Sunday, January 13, 2019

The beauty of Point Lobos State Reserve

Spring flowers add a gentle touch to the rugged coastline
along Highway One near Carmel, California.
Point Lobos State Natural Reserve was a mere five-minute drive from our Carmel, California Hyatt resort. Dedicated to preserving native relationships of the unique animal and plant life, geologic features, and scenic qualities found in their natural state along Highway One, the Reserve is a wonderland of ocean, trails, coves, and meadows.
The coastline along South Shore Trail at Point Lobos State Reserve
in California
Although we anticipated a quick stop, the Reserve was so fascinating that we spent three and a half hours exploring this bountiful landscape. That’s because the beautiful scenery--a mosaic of ecologies was shaped when rocks formed below the earth’s surface, later uplifted, exposed, and then eroded into a variety of forms by waves and weather—was far more enticing than we had expected to find in a reserve.
Coastal scene along the Cypress Cove Trail at Point Lobos State
Reserve near Carmel, California

To see all that Point Lobos offered, Larry and I walked several trails, starting with the South Shore Trail near the parking lot between Sea Lion Point and Bird Island. The accessible one-mile trail took us along cliffs with a magnificent ocean view and through one of nature’s lovely seaside gardens filled with dunes, rocks, splashing surf, caves, and driftwood. Sea Lion Point and Sand Hill Trail include cove overlooks and easy views of sea lions resting on rocks offshore or basking on the beach--moms tending their young as our visit was during ‘pup” season.
Monterey cypress trees frame the ocean on Cypress Grove Trail.
The Cypress Grove Trail, a loop from Sea Lion Point parking area through coastal scrub and woods and cliffs, serves up dramatic and spectacular ocean views. It winds through one of only two naturally growing stands of Monterey cypress trees remaining on Earth (The other grove is across Carmel Bay at Cypress Point). In fact, Point Lobos State Natural Reserve was originally acquired by the government to protect these trees.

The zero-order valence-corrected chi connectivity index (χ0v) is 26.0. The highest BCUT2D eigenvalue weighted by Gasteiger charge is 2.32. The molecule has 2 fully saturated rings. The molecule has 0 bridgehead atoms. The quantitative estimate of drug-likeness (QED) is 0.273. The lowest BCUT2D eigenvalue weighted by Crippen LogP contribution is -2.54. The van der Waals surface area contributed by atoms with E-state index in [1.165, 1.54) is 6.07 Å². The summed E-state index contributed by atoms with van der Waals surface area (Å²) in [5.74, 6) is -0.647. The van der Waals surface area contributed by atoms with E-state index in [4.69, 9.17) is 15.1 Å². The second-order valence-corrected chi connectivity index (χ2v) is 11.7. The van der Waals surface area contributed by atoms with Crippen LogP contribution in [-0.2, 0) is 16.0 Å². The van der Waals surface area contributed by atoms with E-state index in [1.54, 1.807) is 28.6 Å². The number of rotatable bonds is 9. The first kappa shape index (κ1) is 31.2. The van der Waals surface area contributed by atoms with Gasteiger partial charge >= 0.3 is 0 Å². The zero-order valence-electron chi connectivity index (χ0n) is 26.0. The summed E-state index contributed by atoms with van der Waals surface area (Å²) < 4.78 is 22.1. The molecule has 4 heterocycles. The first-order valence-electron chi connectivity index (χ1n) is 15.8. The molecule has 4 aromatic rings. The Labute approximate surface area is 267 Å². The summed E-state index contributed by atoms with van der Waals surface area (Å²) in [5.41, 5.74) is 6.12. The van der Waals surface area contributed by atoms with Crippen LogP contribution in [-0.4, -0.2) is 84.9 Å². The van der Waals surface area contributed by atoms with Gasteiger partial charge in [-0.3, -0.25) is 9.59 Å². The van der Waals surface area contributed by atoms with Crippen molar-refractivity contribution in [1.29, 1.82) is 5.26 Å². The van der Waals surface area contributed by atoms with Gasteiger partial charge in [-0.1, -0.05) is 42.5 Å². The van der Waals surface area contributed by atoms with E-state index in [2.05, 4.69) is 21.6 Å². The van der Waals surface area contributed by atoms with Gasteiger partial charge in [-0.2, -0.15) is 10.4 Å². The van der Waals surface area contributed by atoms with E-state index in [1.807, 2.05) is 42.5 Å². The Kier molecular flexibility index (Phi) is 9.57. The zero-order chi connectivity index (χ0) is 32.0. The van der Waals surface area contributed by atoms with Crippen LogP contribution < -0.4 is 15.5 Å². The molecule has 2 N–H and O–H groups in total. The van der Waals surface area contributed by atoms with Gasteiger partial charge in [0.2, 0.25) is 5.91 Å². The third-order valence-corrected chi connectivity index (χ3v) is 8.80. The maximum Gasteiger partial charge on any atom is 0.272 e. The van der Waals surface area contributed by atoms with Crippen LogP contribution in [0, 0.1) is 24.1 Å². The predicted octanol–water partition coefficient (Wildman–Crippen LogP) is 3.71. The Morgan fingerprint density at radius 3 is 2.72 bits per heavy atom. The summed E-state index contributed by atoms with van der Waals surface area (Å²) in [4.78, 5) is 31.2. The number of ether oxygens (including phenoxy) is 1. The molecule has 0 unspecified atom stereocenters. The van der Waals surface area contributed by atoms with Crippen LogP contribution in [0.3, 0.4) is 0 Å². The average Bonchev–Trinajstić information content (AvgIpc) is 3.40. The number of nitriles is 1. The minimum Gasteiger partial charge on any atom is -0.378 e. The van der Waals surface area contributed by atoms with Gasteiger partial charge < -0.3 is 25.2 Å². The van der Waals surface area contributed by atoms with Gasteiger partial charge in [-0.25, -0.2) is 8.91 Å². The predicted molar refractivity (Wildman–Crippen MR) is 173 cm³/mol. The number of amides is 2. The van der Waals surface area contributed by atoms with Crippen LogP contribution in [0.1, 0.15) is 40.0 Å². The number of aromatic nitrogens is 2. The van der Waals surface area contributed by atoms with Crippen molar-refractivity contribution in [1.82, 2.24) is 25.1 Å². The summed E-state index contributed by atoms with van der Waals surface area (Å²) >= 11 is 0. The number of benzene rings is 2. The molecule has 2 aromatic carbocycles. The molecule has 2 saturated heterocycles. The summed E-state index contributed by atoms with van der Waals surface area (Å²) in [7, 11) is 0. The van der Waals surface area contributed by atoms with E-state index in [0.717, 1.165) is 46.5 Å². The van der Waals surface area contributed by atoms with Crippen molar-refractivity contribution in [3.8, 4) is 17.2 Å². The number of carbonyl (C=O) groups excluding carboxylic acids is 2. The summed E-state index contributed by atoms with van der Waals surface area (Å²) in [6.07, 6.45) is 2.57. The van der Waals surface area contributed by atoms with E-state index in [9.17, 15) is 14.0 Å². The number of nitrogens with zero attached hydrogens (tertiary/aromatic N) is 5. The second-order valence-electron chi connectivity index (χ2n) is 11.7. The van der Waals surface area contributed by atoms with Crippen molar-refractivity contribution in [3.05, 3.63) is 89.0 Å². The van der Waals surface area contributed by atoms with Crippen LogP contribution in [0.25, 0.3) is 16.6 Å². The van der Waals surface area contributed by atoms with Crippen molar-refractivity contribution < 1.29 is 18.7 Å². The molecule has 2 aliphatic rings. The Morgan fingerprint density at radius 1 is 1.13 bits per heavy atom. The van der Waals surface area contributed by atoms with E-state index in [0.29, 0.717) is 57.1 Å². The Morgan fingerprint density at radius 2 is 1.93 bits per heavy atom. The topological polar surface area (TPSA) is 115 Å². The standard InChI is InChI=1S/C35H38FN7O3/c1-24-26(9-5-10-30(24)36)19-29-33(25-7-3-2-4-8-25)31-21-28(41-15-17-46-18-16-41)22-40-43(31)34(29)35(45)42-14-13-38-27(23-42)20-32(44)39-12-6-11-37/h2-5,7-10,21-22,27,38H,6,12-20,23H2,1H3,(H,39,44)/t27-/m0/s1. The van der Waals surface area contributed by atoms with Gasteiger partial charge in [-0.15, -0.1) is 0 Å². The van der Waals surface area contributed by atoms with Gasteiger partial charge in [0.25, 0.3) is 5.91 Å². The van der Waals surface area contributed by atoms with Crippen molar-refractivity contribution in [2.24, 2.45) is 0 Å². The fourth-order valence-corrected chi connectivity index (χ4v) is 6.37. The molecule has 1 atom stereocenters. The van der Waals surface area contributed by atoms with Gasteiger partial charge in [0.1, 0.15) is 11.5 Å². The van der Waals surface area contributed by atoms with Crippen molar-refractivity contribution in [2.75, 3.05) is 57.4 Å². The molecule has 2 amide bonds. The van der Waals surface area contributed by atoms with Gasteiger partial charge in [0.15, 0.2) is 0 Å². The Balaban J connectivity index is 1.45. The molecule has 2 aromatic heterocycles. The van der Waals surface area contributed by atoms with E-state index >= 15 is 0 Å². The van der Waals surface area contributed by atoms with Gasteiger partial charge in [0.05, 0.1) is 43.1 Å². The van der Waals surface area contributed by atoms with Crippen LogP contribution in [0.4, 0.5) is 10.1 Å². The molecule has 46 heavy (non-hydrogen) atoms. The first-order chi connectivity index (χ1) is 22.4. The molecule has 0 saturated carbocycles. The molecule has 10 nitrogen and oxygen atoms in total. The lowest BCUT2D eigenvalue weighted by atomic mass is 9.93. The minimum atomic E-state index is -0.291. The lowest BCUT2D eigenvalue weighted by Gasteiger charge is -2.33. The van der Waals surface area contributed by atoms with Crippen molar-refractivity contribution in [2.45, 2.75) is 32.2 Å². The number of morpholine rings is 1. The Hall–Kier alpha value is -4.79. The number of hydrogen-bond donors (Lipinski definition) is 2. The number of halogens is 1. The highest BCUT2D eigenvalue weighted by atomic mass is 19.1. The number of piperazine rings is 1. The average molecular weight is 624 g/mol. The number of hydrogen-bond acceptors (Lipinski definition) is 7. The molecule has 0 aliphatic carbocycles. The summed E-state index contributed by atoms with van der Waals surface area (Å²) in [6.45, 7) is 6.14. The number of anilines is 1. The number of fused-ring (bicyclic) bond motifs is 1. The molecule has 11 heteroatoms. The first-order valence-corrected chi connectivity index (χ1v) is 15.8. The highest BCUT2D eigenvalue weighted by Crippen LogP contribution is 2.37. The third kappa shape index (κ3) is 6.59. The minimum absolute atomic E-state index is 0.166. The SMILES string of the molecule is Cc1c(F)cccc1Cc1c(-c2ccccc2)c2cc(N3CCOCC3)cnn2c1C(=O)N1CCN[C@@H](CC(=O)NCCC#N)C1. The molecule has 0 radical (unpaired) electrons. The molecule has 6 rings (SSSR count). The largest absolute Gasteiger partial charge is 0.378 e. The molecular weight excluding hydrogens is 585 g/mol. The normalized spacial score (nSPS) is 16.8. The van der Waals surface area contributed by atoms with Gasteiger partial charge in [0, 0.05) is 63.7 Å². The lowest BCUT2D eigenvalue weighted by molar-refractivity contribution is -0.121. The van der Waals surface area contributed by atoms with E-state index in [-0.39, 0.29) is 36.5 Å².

Old Veteran cypress tree is estimated to be at least 300 years old.
These cypresses formerly extended over a much wider range but withdrew to the fog-shrouded headlands as the climate changed 15,000 years ago. The outermost trees reflect the forces of nature and time—they survived salt spray and wind with their roots seeking nourishment in whatever cracks and crevices could be found. A short side trail led to “Old Veteran,” a cypress tree about 300-350 years old. Even though it has split (possibly from lightning) it is still growing and sports a leafy canopy.
Deer can be seen in the meadows of Point Lobos State Reserve.
Our last trail was to Bird Island. To get to the trailhead we drove to the southernmost parking area, passing by two white, sandy beaches—China Beach and Gibson Beach. We then hiked the path highlighting pine forest, coastal scrub, rocky shores, and beautiful wildflower displays.
Trail marker

Notable were the huge boulders where thousands of sea birds roost during spring and summer. Cormorants nest close together on the flat part of the island, while sea otters rest in kelp offshore.

Mother seal tending to her pup at the beach below Bird Island Trail.
From the upper-level trail, we also had a great view of harbor seal moms tending their pups in the cold water and on the beach. Their actions resembled mothers everywhere!
Birds come by the thousands to roost on the rocks, which have a
distinctive white covering--and smell!
To get to Gibson Beach later, we walked down a sandy incline and a 56-step staircase. Wading is allowed there, but the water is very cold year-round, and with a cool breeze blowing, we decided a short look around was all we needed.
Beachcombers enjoy relatively secluded Gibson Beach at the
southernmost end of Point Lobos State Reserve
Bottom line, we were very glad we had time to wander around the trails and learn more about the multiple terrains and beautiful environments of Point Lobos State Reserve. So plan enough time for discovery when visiting this interesting place.

Photos by Larry and Beverly Burmeier


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